Teen binge drinking: the rat experiment
As a teen I found myself drunk, making uninformed and illogical decisions on a regular basis, and of course, waking up with no memory of the previous nights events. There is nothing worse than that feeling of the ‘unknown’ and the anxiety that comes with it. With easy access to alcohol and with an ‘I can do what I want’ mentality, many teenagers find themselves binge drinking frequently. So what is binge drinking exactly? Binge drinking can be defined as drinking 4 or more drinks in the span of 2 hours. This kind of drinking can easily lead to dangerous situations and comes with severe consequences.
Research has proven that binge drinking during the teenage years can cause brain changes that continue into adulthood.
Past research has documented the effects of binge drinking on the adolescent brain. This is a time when the brain is still developing. Heavy alcohol drinking amongst teenagers causes change in myelin. This is the protective coating that surrounds nerve fibres that boost communication between neurons, essentially causing cognitive impairment later in life. This is a debatable topic amongst medical scholars.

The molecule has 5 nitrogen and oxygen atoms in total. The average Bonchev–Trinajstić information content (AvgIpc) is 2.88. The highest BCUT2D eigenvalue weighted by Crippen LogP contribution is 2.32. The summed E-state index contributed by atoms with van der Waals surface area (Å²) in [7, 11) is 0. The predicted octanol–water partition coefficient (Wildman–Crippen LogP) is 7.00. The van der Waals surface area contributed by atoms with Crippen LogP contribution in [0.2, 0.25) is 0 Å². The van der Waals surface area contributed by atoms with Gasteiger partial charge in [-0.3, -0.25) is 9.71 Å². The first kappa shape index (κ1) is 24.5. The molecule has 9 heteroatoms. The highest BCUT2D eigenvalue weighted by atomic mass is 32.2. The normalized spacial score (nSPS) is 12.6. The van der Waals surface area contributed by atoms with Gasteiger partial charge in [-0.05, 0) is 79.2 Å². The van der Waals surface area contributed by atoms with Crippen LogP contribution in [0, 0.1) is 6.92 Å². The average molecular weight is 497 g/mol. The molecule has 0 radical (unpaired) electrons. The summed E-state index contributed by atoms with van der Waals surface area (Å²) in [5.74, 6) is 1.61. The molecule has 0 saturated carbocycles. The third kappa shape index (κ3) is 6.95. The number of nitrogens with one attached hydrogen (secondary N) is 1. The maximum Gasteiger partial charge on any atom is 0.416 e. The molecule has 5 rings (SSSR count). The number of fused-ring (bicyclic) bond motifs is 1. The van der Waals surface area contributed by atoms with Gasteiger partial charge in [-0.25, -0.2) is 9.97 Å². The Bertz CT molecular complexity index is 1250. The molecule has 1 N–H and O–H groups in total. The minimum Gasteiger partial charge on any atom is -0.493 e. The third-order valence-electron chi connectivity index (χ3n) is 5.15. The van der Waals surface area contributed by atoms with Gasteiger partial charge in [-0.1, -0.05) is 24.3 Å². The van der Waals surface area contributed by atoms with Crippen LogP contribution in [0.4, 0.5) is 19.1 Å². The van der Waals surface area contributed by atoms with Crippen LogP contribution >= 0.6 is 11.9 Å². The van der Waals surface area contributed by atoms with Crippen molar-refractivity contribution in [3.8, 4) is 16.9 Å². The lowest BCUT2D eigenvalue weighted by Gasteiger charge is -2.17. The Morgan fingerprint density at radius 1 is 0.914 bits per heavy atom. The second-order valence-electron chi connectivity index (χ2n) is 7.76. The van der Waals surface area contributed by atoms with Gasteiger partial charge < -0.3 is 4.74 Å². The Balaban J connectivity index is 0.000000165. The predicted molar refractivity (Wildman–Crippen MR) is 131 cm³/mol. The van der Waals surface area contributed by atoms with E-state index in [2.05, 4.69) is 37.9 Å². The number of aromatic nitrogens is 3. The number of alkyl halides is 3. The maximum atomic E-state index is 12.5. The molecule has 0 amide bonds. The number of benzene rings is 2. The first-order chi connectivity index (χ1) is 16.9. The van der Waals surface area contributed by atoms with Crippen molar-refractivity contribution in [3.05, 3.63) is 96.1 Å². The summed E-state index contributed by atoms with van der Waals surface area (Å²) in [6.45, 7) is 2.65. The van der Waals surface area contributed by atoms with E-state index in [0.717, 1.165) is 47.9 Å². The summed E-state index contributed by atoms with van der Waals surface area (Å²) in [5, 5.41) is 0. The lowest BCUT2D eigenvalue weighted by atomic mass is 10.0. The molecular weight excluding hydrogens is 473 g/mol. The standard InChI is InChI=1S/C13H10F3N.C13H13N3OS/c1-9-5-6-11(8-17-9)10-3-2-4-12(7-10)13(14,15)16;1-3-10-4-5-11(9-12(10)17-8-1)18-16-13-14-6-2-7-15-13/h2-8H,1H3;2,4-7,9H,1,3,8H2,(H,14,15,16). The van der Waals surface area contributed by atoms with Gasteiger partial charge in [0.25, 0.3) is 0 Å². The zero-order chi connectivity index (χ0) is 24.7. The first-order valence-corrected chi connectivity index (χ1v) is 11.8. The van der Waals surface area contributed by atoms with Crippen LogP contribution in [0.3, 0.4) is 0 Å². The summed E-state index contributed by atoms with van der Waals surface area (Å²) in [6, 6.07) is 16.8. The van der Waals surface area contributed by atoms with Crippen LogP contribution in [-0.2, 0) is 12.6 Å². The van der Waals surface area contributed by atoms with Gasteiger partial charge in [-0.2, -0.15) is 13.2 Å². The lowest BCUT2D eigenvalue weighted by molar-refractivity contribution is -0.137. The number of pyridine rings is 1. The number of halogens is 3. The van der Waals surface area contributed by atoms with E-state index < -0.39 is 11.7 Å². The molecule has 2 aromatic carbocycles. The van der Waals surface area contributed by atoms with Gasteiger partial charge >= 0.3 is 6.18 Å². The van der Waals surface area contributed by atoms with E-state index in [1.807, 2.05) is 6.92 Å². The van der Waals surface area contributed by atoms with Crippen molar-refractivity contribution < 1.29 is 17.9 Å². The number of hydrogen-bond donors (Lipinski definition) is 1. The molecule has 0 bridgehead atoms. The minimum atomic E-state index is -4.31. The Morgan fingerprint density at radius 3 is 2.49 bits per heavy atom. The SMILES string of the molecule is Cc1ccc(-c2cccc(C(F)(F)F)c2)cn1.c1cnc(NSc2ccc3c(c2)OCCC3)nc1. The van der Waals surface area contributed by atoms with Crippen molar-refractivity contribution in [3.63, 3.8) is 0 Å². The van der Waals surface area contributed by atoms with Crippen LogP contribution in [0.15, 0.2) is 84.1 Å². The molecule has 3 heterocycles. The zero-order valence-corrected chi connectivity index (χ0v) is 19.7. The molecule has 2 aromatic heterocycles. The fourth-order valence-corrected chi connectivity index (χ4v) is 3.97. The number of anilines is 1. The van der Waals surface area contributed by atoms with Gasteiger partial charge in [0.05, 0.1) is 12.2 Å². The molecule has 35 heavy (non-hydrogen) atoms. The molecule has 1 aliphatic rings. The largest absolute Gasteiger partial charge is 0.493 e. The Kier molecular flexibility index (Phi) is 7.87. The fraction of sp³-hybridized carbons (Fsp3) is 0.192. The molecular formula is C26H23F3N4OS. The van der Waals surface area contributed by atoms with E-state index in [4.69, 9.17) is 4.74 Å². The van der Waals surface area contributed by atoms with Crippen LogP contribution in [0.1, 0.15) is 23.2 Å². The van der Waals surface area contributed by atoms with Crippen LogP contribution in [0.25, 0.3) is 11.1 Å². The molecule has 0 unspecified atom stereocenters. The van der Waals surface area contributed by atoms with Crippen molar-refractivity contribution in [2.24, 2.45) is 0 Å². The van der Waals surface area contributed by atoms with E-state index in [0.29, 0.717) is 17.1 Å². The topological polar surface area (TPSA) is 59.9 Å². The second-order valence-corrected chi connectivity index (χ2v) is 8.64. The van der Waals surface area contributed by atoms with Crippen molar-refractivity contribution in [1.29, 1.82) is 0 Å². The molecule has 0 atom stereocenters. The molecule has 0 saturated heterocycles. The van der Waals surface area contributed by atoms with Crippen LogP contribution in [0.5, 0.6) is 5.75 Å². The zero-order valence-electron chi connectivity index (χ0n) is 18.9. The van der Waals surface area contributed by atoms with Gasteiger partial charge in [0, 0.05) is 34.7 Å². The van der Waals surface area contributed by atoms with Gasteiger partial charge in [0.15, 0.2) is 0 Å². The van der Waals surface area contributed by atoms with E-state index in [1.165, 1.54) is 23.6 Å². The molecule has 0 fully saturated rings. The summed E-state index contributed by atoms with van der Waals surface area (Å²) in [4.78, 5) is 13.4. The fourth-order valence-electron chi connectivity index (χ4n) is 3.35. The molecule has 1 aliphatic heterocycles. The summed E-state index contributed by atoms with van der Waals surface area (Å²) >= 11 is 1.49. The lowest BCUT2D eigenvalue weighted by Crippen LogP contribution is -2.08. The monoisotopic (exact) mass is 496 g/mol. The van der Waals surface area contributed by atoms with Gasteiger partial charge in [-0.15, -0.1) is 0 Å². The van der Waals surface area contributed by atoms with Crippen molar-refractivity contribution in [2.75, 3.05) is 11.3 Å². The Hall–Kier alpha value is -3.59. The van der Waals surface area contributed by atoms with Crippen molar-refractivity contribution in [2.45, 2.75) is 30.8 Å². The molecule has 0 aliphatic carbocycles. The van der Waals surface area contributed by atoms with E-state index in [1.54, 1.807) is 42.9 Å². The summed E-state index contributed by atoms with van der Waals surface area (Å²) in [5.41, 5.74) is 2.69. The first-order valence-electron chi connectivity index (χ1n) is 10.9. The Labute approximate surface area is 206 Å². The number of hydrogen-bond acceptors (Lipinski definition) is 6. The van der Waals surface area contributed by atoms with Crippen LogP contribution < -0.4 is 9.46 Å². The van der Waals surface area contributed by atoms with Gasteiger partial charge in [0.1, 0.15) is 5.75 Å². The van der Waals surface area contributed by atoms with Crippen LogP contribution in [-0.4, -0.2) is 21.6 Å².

Researching binge drinking in adolescent rats
Heather Richardson, PhD, of the University of Massachusetts has initiated research around this controversial topic. Richardson and her colleagues researched the effects of alcohol in the brain of adolescent male rats.
For 2 weeks, a group of rats had access to sweetened alcohol every day. The other group only had access to sweetened water. Much like teenagers, rats prefer sweet beverages. With this in mind they were more than happy to work for their drink. They did so by pressing a level that granted them access to the beverage. This unlimited access triggered high levels of voluntary alcohol consumption – similar to the binge drinking of teenagers.
Through this process it was proved that adolescent binge drinking does cause lasting myelin deficits in the prefrontal cortex of the brain. At the end of the study, researchers analysed the myelin levels in the brain of the rats. The rats that drank the alcohol everyday had severely reduced myelin in the prefrontal cortex – a region of the brain that is vital in decision making and the regulation of emotion.
The sober rats? Well, they had no such issues except maybe a heavy sugar high.
The final say
Richardson is quotes as saying:
“Our study provides novel data demonstrating that alcohol drinking in early adolescence causes lasting myelin deficits in the prefrontal cortex. These findings suggest that alcohol may negatively affect brain development in humans and have long-term consequences on areas of the brain that are important for controlling impulses and making decisions.”
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